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|Title:||The Use of Computer-Based Instruction in Foreign Language Teaching: An Ethnographically - Oriented Study (Naturalistic, Evaluation, Policy, Comparative, Ethnology)|
|Author(s):||Blomeyer, Robert Louis, Jr.|
|Department / Program:||Education|
|Degree Granting Institution:||University of Illinois at Urbana-Champaign|
|Subject(s):||Education, Technology of|
|Abstract:||Using ethnographic methods, this study examines the relationship between state, district, and school policies on computer-based instruction and the actual teaching practices of foreign language instructors. Four language teachers from two large high schools in the suburbs of Chicago agreed to participate in the study. By studying two schools with similar populations it was possible to compare the schools in terms of their written and unwritten policies and the resulting use of Computer-Assisted Instruction (CAI). Data were gathered through observations in both regular classrooms and microcomputer laboratories, interviews with teachers and school and district administrators, and through interviews with twenty-six students from the foreign language classes observed. While the study was non-interventive and did not test specific hypotheses, observations and interviews were guided by certain "foreshadowed" questions. These questions were derived from a review of naturalistic studies of computer-based instruction.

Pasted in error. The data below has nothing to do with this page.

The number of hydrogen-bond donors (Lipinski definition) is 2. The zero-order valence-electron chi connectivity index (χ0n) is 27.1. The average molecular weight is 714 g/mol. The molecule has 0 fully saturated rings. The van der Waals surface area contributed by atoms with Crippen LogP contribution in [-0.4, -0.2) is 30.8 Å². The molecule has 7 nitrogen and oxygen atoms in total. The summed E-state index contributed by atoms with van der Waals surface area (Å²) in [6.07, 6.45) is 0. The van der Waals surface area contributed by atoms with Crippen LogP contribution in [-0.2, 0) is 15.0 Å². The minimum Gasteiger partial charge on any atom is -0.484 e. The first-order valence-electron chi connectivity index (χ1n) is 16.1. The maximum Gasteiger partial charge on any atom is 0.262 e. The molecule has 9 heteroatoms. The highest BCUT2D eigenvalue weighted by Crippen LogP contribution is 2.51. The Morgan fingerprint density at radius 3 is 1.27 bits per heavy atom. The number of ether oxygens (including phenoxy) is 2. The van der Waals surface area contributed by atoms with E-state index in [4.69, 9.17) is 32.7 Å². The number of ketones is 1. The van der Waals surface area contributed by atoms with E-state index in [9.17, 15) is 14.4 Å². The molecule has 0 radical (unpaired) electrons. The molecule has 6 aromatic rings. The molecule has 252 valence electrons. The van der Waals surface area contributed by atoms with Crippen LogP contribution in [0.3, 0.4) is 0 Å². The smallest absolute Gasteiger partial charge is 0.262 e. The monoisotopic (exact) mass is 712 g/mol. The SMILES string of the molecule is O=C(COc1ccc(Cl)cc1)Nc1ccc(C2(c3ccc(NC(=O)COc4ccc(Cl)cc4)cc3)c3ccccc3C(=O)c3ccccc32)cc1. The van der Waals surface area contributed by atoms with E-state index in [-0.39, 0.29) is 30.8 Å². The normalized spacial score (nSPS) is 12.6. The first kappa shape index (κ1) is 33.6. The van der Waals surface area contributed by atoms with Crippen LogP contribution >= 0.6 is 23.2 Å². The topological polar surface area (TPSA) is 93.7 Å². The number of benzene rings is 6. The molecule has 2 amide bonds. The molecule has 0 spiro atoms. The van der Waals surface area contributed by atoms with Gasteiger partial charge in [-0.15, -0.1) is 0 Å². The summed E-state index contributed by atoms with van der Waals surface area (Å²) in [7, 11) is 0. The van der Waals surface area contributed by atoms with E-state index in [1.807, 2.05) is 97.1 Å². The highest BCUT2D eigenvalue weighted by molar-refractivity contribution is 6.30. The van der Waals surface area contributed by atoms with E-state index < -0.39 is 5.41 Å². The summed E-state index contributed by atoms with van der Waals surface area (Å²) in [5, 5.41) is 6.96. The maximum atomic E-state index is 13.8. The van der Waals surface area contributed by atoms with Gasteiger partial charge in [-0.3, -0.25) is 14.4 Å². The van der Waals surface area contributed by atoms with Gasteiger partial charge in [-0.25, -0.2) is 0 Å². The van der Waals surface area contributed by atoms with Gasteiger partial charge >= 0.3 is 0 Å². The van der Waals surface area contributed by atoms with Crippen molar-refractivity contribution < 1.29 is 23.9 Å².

The following topics were directly addressed by the present research: (1) similarities and differences in successful implementation strategies for CAI; (2) the integration of instructional computing into the foreign language curriculum; (3) the optimum levels of functional computer literacy for foreign language teachers and their students; (4) state, district and school policies that influence classroom use of computer-based foreign language materials; (5) instructional and administrative practices with possible long-range effects on the acceptance of CAI; (6) the impact of CAI on teaching practices; and (7) the effects of instructional computing on the equity and efficiency of an instructional program. Since one major problem documented by this study is the lack of high-quality software which can be integrated into the current foreign language curriculum, the thesis concludes by proposing two models of software development involving the cooperation of teachers with organizations outside the public schools. In addition, suggestions are made for future research.
Thesis (Ph.D.)--University of Illinois at Urbana-Champaign, 1985.
|Date Available in IDEALS:||2014-12-15|